Angry Vet On Leptospirosis: Sandy’s Untimely Death

As a sad reminder of leptospirosis’s reality, we had two cases of acute renal failure in otherwise healthy young dogs. 

One of these dog’s kidneys completely shut down and would not respond to treatment. Consequently, we had to euthanize her. The other dog has responded and is now home and expected to make a full recovery.

I dedicate this post to Sandy, our unfortunate patient who died far too young:

Angry Vet On Leptospirosis

Acute kidney failure in dogs and leptospirosis

A differential that is high on the list when an acute renal patient presents is leptospirosis.

Leptospirosis is a bacteria that affects primarily dogs that drink contaminated water. It spreads with the urine of infected rodents and mammals like raccoons.

Once infected, your dog can become sick, sometimes gravely sick, with kidney and/or liver failure.

Symptoms can include

  • drinking and urinating excessively progressing to scant or no urine production
  • vomiting
  • anorexia
  • and lethargy

Leptospirosis treatment

Response to antibiotic therapy is possible if instituted early.  However, the treatment might fail if:

  • the dog receives treatment too late
  • the bacterial strain is resistant to anbitiotics

Under those circumstances, progressive organ failure can lead to death. I also have to note that leptospirosis is contagious to humans too.

Our recent exposure to this bacteria re-raises some of the questions with which we frequently wrestle. 

To vaccinate or not to vaccinate

While we do carry the leptospirosis vaccination, we don’t recommend it as one of our core vaccines.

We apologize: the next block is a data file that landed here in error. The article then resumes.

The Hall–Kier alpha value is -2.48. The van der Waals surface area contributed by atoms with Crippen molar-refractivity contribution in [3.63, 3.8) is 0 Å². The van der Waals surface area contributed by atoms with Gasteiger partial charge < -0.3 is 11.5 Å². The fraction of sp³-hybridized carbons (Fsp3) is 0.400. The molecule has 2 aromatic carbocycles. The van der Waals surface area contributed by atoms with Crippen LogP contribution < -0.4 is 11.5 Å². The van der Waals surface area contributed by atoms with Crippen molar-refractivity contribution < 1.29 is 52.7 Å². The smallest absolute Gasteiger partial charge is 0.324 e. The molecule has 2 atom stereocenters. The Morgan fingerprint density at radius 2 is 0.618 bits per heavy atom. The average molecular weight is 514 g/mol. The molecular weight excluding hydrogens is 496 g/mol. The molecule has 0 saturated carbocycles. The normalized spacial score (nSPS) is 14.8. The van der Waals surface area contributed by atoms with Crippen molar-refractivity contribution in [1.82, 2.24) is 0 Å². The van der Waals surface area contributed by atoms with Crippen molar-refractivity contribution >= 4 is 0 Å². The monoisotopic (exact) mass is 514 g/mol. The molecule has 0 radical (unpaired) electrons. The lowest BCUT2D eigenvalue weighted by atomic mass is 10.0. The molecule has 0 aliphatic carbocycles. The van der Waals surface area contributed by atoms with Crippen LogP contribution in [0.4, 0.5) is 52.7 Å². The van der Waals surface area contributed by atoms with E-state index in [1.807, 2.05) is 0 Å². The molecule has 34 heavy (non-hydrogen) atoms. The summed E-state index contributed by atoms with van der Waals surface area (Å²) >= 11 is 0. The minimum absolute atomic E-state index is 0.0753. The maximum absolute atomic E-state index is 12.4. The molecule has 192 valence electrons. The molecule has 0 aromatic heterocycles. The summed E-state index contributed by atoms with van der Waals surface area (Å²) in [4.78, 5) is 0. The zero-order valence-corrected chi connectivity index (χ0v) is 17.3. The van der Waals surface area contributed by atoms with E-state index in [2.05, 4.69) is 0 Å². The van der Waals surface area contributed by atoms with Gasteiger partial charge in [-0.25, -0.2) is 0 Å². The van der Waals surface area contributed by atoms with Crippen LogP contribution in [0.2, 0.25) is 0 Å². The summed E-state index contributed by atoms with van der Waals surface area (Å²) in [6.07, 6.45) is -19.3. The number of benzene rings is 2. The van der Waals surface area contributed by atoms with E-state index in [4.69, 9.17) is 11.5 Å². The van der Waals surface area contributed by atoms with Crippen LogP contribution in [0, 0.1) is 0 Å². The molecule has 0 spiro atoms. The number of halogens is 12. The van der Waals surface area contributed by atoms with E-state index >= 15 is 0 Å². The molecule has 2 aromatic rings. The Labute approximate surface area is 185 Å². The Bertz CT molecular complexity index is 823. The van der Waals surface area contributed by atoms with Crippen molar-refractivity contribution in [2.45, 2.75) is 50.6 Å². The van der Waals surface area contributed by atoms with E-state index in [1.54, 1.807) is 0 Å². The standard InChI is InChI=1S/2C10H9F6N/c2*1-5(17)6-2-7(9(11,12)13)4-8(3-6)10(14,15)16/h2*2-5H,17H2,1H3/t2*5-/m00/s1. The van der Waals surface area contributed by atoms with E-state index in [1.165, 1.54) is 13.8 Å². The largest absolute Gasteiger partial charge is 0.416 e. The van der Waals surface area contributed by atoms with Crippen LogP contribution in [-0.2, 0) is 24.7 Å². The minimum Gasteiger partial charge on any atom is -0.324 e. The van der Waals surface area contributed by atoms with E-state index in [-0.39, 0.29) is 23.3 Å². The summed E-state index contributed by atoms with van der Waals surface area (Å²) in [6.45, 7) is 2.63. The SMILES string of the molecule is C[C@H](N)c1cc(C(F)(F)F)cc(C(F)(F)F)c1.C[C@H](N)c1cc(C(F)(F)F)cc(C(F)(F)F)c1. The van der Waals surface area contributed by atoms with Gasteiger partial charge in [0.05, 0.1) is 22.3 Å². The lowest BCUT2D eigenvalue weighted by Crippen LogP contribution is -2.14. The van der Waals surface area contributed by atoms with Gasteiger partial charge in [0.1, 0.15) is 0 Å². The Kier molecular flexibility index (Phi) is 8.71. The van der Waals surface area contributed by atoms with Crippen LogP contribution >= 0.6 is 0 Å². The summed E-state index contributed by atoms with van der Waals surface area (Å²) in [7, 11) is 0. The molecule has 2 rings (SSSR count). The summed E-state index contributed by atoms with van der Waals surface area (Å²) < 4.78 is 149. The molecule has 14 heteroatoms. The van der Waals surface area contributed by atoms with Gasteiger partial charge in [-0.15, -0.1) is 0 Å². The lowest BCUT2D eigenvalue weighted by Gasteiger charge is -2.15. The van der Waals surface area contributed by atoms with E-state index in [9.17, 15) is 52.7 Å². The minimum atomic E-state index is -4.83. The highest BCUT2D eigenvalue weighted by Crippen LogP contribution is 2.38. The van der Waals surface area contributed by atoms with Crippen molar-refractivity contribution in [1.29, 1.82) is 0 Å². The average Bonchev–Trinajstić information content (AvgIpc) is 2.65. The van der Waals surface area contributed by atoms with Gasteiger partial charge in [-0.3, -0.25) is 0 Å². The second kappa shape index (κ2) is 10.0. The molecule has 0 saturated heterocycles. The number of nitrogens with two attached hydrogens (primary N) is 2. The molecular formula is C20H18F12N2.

For dogs who have exposure to wildlife, the benefits of the vaccination might outweigh the risks. The leptospirosa vaccination typically contains four (at least) serovars/strains. 

Scanning electron micrograph of Leptospira interrogans serovar copenhageni.
Image: Medical Books Online

Serovar challenge

The problem is that there are hundreds of serovars. Immunity against one serovar does not necessarily predict immunity against another.

In theory, the selected strains are strains that are known to occur in a local area. This is similar to the human flu shot. In this case, scientists try and predict which flu strain will be out during a particular season. Subsequently, it determines which strain(s) they include in the vaccination. However, these predictions often fall short in providing protective immunity.

Canine leptospirosis vaccinations don’t change with such frequency, so we can expect vaccination immunity to fall short.

Lasting immunity challenge

At the same time, the immunity any strain is fleeting (sometimes 9 months or less). This is because the immunity from bacterial vaccinations is different from the immunity from viral vaccinations.

The vaccine activates various cell-mediated immunity pathways (natural killer cells, etc.) . However, it doesn’t trigger humoral immunity (antibody production) activated by viral vaccines.

Also, and perhaps most importantly, the leptospirosis vaccination is most frequently associated—anecdotally—with vaccine reactions in the patient.  

These reactions are sometimes severe and can necessitate emergency treatment.  Reports of death, while rare, can occur.

Leptospirosis testing reliability

One of our patients, the one who died, tested NEGATIVE for leptospirosis.  

A negative test does not guarantee that he did not have it. The tests can provide false negatives. Interestingly, this dog received leptospirosis recently. This means that either the vaccination failed or that her renal failure was caused by something else. Contaminated dog food from China remains a distinct possibility.